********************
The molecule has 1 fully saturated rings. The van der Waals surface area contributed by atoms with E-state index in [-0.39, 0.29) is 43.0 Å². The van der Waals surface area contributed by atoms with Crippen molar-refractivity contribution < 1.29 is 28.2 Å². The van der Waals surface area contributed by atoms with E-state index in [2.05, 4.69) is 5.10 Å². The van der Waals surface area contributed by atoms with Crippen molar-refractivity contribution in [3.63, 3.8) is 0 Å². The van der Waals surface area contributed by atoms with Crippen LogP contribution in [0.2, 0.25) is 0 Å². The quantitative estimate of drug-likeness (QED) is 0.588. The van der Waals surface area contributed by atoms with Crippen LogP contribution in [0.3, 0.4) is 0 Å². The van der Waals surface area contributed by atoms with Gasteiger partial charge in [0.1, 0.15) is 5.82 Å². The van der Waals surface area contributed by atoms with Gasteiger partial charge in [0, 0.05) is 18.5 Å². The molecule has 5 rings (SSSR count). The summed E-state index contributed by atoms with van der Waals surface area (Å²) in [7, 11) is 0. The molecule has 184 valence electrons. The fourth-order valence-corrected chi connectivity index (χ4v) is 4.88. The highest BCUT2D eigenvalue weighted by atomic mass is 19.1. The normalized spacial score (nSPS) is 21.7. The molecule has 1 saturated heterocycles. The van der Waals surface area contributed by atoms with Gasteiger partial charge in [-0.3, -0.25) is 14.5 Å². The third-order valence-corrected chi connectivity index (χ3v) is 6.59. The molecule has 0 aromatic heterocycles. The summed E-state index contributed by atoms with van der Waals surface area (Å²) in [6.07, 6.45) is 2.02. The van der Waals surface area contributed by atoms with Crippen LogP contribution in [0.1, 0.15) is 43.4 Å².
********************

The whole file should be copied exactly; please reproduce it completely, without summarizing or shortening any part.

The molecule has 1 fully saturated rings. The van der Waals surface area contributed by atoms with E-state index in [-0.39, 0.29) is 43.0 Å². The van der Waals surface area contributed by atoms with Crippen molar-refractivity contribution < 1.29 is 28.2 Å². The van der Waals surface area contributed by atoms with E-state index in [2.05, 4.69) is 5.10 Å². The van der Waals surface area contributed by atoms with Crippen molar-refractivity contribution in [3.63, 3.8) is 0 Å². The van der Waals surface area contributed by atoms with Crippen LogP contribution in [0.2, 0.25) is 0 Å². The quantitative estimate of drug-likeness (QED) is 0.588. The van der Waals surface area contributed by atoms with Crippen LogP contribution in [0.3, 0.4) is 0 Å². The van der Waals surface area contributed by atoms with Gasteiger partial charge in [0.1, 0.15) is 5.82 Å². The van der Waals surface area contributed by atoms with Gasteiger partial charge in [0, 0.05) is 18.5 Å². The molecule has 5 rings (SSSR count). The summed E-state index contributed by atoms with van der Waals surface area (Å²) in [7, 11) is 0. The molecule has 184 valence electrons. The fourth-order valence-corrected chi connectivity index (χ4v) is 4.88. The highest BCUT2D eigenvalue weighted by atomic mass is 19.1. The normalized spacial score (nSPS) is 21.7. The molecule has 1 saturated heterocycles. The van der Waals surface area contributed by atoms with Gasteiger partial charge in [-0.3, -0.25) is 14.5 Å². The third-order valence-corrected chi connectivity index (χ3v) is 6.59. The molecule has 0 aromatic heterocycles. The summed E-state index contributed by atoms with van der Waals surface area (Å²) in [6.07, 6.45) is 2.02. The van der Waals surface area contributed by atoms with Crippen LogP contribution in [0.1, 0.15) is 43.4 Å².